Wednesday, January 14, 2009

New York Times, Thu, Jan 15, 2009 Patrick Blindauer / Will Shortz

Another puzzle I was able to solve in a reasonable time, though the number of guesses I had to make was alarming.
Solving time: 40 mins (no cheating)
Clue of the puzz: 7d an I [What causes Fred to be fired?]

"break-in", ie split a phrase into two answers between the I and the N of IN:
Josephi/ne Baker
mandari/n orange
rain rai/n go away
stumbli/ng block

A neat entry method that I don't recall seeing before. The full thematic answers were all of 14 letters split into two seven letter entries and this resulted in a grid of two halves, with little connectivity between the two.

My Solution

Grid15x15 with 42 (18.9%) black squares
Answers76 (average length 4.82)
Scrabble points300 (average 1.64)

43a Elmo [Sailor's saint] was my starting point - "St. Elmo's fire" makes it easy to remember the patron saint of sailors. 16d Ballad ["The ___ of Reading Gaol" (Wilde poem)] was another gimme for me: my last house in the UK was just outside Reading and I saw Reading Gaol many times from my train window - it doesn't look to have changed much since Wilde's day.

23d Brer [Word before Rabbit or Fox] - from the Uncle Remus stories; 24d sine [Trig ratio]; 38a break-in [Burglary ... or a hint to 17/18-, 26/29-, 47/51- and 62/63-Across] didn't help me much until I worked out 26a; 27d Akela ["The Jungle Book" wolf] - remembered from my time as a cub scout:
On the leaders signal (raising and lowering arms), the Cubs squat down, hands between feet
All Cubs: Akela, we'll do our BEST.
Spring to feet
Leading Cub: Cubs! Do your BEST
All Cubs: We WILL do our BEST

31d Greta [Scacchi of "Presumed Innocent"]; 50d insist [Be emphatic]; 32d empty [Drain]. 26a/29a mandarin orange [With 29-Across, tangerine] suggests how the theme answers are treated and allows me to put IN around the blocks in the other three cases. 47a rain rain go away [With 51-Across, wet-day wish] is then straightforward. 28d Naomi [She renamed herself Mara, in Scripture] - bitter treatment by God called for a name change; 21a ebbs [Goes back]; 33a aka [Nickname preceder]; 22d barb [Zinger] - as in a lively retort. 34a Rent ["One Song Glory" musical] - a guess in my case:

I hadn't heard of 40d Inga [Actress Swenson of "Benson"] either, but I was confident of all the crossing answers. 41d nook [Hiding place]; 54a Saki [Literary pen name] - changed from Elia; 59d lobs [High balls?]; 39d kens [Grasps] ken and grasp both mean understanding, but it's not clear the plurals get used much; 35d Taz [Looney Tunes nickname] - short for Tasmanian Devil; 45a Zeno [Paradoxical fellow] - the guy who came up with all those paradoxes, such as:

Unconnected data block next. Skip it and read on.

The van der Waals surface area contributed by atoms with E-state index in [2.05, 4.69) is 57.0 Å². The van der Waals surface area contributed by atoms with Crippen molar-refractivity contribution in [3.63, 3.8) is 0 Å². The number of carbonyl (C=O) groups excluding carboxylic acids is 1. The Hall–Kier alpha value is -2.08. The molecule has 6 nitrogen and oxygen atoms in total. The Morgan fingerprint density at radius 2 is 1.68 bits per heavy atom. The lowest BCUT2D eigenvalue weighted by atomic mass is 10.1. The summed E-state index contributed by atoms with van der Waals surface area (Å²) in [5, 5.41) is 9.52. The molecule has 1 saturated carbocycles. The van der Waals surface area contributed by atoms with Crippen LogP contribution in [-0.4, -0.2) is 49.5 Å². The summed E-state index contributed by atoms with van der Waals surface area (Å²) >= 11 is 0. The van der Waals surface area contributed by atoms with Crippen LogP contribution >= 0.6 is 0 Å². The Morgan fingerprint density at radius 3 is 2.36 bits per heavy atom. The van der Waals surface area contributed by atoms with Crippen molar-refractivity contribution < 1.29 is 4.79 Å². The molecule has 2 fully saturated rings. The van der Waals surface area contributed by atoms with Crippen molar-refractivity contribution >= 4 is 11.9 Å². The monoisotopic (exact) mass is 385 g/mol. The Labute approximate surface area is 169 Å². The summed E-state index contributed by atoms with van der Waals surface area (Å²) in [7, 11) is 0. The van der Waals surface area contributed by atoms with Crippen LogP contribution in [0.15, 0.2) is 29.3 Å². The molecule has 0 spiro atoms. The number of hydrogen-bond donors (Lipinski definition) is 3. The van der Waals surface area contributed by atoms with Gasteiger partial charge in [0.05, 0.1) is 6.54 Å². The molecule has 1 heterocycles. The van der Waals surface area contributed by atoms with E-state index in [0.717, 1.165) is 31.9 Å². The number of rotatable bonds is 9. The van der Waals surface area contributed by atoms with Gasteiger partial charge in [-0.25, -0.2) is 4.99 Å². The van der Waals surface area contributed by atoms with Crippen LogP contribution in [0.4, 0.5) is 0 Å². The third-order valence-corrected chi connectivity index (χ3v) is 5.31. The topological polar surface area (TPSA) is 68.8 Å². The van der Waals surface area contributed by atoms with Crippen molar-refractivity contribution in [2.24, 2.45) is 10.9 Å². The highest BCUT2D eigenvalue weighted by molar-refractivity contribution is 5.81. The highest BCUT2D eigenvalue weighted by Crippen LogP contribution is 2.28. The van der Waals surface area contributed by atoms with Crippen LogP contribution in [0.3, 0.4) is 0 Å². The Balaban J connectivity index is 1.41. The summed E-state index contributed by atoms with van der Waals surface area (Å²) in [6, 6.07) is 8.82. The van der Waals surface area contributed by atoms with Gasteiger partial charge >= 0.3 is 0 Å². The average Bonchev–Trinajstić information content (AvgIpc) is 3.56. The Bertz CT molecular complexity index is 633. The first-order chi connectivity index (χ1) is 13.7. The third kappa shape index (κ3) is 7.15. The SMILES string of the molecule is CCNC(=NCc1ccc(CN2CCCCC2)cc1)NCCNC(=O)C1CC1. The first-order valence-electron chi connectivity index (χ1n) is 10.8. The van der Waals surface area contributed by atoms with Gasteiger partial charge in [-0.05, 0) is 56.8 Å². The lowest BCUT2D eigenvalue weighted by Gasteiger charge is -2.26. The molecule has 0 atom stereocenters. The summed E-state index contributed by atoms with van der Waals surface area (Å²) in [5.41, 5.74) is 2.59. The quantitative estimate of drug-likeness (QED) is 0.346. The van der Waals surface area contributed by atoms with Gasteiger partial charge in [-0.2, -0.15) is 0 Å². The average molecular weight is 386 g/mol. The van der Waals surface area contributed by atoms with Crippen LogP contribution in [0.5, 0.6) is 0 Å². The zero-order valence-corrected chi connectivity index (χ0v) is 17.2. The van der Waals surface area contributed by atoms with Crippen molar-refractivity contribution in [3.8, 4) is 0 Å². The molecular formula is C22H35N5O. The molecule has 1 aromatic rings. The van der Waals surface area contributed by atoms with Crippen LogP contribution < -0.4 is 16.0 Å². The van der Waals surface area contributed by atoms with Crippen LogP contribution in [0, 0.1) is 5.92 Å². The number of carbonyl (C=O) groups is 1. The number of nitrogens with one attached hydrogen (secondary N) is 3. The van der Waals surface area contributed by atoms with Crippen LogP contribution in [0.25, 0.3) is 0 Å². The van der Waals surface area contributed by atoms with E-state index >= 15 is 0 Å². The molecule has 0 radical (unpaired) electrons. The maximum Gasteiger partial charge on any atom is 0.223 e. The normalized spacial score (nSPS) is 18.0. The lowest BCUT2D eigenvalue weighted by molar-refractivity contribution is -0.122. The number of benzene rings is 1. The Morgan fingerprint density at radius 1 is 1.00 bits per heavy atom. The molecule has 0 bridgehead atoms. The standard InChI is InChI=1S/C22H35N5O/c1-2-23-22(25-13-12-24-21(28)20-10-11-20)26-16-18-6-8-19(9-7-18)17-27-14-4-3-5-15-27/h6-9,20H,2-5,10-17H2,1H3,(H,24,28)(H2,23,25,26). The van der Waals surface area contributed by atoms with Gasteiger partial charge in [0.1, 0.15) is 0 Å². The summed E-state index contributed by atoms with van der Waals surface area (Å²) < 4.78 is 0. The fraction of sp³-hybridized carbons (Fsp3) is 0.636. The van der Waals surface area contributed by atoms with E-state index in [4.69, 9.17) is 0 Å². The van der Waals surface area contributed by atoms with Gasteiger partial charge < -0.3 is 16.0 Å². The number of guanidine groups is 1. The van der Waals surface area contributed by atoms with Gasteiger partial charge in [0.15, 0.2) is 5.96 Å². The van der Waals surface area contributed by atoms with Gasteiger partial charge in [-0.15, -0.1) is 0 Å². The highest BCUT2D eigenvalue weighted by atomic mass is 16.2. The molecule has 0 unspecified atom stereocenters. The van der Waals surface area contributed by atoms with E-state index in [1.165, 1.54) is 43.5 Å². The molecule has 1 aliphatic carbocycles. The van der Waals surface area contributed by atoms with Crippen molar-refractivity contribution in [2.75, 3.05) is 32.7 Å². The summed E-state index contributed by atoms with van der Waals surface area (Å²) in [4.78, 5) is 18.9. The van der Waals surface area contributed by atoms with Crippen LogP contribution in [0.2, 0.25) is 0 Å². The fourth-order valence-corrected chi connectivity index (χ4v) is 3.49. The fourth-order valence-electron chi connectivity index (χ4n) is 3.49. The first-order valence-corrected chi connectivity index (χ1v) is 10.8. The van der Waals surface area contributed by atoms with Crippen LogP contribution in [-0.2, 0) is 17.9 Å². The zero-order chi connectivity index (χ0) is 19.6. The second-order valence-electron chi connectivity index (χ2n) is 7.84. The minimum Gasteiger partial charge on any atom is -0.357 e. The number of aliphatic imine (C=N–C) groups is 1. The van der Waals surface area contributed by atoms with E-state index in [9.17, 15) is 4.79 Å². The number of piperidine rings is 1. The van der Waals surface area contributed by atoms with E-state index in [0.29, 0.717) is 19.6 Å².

Achilles and the Tortoise: In a race, the quickest runner can never overtake the slowest, since the pursuer must first reach the point whence the pursued started, so that the slower must always hold a lead.
52d aisles [Where shopping carts are pushed]; 70a amasses [Gets together]; 63d NSA [Code crackers' org.]; 67a sure bet [Can't-miss proposition] - changed from my first assumption, safe bet; 48d rumbas [Relatives of cha-cha-chas]; 69a sot [Lush]; 1a begorra! [Irish interjection] - Irish for "by God!"; 3d gash [Nasty wound]; 5d R.I.P. [It may be written in stone] - nicely misleading; 6d rah [Rallying cry?]; 4d obeyed [Minded] - as in "was attentive to"; 17a Josephine Baker [With 18-Across, "J'ai Deux Amours" singer] - here she is singing that song:

14a Arabian [The Black Stallion, e.g.] refers to a movie of that name. 2d Eros [One taking a bow?] - the little guy in Piccadilly Circus is apparently not Eros, but his playmate Anteros. 1d Baja [Mexican peninsula] - I learnt this from crossword puzzles; 25a Edel [Pulitzer-winning biographer Leon] - literary critic born in Pennsylvania - yay! 7d an I [What causes Fred to be fired?] - inserting an I makes FRED into FIRED - wordplay that might have come straight from a cryptic clue.

19a ashy [Whitish]; 10d robber [Person holding things up?] - nicely misleading; 20a sublets [Extended vacationers may take them]; 9d pseudo [Fake]; 11d peke [Chow alternative]; 12d a set [Play ___ (do some tennis)]; 13d tors [Rocky peaks]; 11a pat [One way to get something down] - as in "have something down pat"; 8a spr. [Part of some resort names: Abbr.] - ie short for springs. 62a stumbling block [With 63-Across, temporary setback].

64d gum [Bazooka, e.g.] is the sort of clue that really holds me up as this is not a UK brand; I really must spend some time scanning the candy aisle in Wegmans. 65d bra [Word with sports or training] refers to "sports bra" and "training bra"; 60d ICEE [Summer cooler] - another brand that's new to me; 61d mkts. [Trading places: Abbr.] - ie markets; 58a slim [Gracile]; 44d on-ramps [Cloverleaf component]; 55a sesames [Chinese chicken flavorers] - another dubious plural; 57d sulk [Be ill-humored]; 55d SSgt [Mil. rank] - short for Staff Sergeant.

66a gal pals [Baby shower attendees, often] is a nice coinage that hasn't made it into any of my dictionaries (yet) - what's the male equivalent? 68a tsk ["Shame on you!"]; 56d ETAs [Some guesses, for short] - estimated times of arrival of varied reliability; 53a ruin [Crush]; 49d Aiello [Danny of "Ruby"] - another guess as Danny Aiello is unfamiliar.

Thinking of 26d Mayer [Early film executive] was essential as 37a yeo. [U.S.N. clerk: Abbr.] - short for "yeoman" in a naval rank - is very obscure. 36a dorm [Rice pad] - another university that can appear to be something else at the start of a clue (must make a list of these); 30d nohow [Slangy negative]; 42a hep [Viral inflammation, informally] - ie hepatitis; 46a Ott [12-time baseball All-Star] - Mel Ott; 15a Eso Beso [Paul Anka hit that made it to #19] - "that kiss" in Spanish; 8d Sen-Sen [Longtime breath freshener] - a brand so ancient that even Magdalen hadn't heard of it.

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